What's the End Game for the Attack on Libya?
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Has President Obama finally done the "right thing" by leading a UN coalition against Moammar Gadhafi? Are the coalition's objectives clear? Will the Arab world see another western effort to seize Middle Eastern oil? Also, AT&T's purchase of T-Mobile would create the biggest wireless carrier in America. Would it reshape the industry?
Banner image: A Tornado GR4 aircraft takes off as another waits on the runway at Royal Air Force Marham on March 21, 2011 in England. The Pentagon says US and UK military forces have fired more than 110 missiles, with French planes attacking pro-Gadhafi forces near rebel-held Benghazi. Photo: Peter Macdiarmid/Getty Images
Allied Attacks on Libya Continue for a Second Day ()
Coalition forces say their goal is to protect Libyan civilians against Moammar Gadhafi's forces, and commanding general Carter Ham says that progress is being made. Ham says he doesn't know Gadhafi's location, but that missiles have struck near his compound in Tripoli, Libya's capital city. We get an update from Colum Lynch of the Washington Post and David Kirkpatrick of the New York Times.
What's the End Game for the Attack on Libya? ()
After weeks of backing away from military action, the Obama Administration suddenly signed on to the United Nations effort in Libya. The massive attack on Libya began after the UN Security Council passed a resolution on Friday authorizing "all necessary measures" to protect Libyan civilians, short of putting western boots on the ground. Today, the US Commanding General, Carter Ham, says that's still the mission, and that the coalition is not supporting forces opposed to Moammar Gadhafi. But what is the ultimate goal? Is it to topple Gadhafi? Can the rebels do that alone? What if he's able to hold on to power? What's the role of the Arab League, Britain and France? Is the Administration itself divided?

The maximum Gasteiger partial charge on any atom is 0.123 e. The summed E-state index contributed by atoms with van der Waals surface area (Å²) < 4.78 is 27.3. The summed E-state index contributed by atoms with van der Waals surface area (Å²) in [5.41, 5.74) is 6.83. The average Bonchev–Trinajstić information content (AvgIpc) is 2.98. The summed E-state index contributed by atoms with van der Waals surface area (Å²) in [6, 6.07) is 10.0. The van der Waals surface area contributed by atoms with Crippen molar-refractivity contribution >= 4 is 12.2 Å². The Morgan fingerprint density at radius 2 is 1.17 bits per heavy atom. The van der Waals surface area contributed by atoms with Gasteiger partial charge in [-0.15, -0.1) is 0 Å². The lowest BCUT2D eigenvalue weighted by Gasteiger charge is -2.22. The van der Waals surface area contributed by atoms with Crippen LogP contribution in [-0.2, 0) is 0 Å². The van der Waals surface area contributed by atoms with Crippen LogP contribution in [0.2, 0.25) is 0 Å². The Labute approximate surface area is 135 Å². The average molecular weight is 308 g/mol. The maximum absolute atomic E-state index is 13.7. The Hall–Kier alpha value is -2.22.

- James Foley: GlobalPost
- Philip Golub: Le Monde diplomatique
- Steve Clemons: New America Foundation, @SCClemons
- Paul Salem: Carnegie Middle East Center
- David Rothkopf: formerly, Clinton Administration
What Does AT&T / T-Mobile Merger Mean for Your Cell Service? ()
AT&T has purchased T-Mobile USA from Deutsche Telekom AG for $39 billion. It if gets regulatory approval, the merger will create the biggest wireless carrier left in the US. The combination of AT&T and T-Mobile will have 130 million customers in the US, a third more than Verizon and more than twice as many as Sprint Nextel, the only two others left. Parul Desai, policy counsel for Consumers Union, the nonprofit publisher of Consumer Reports, considers the consequences for consumers.
- Parul Desai: Consumers Union
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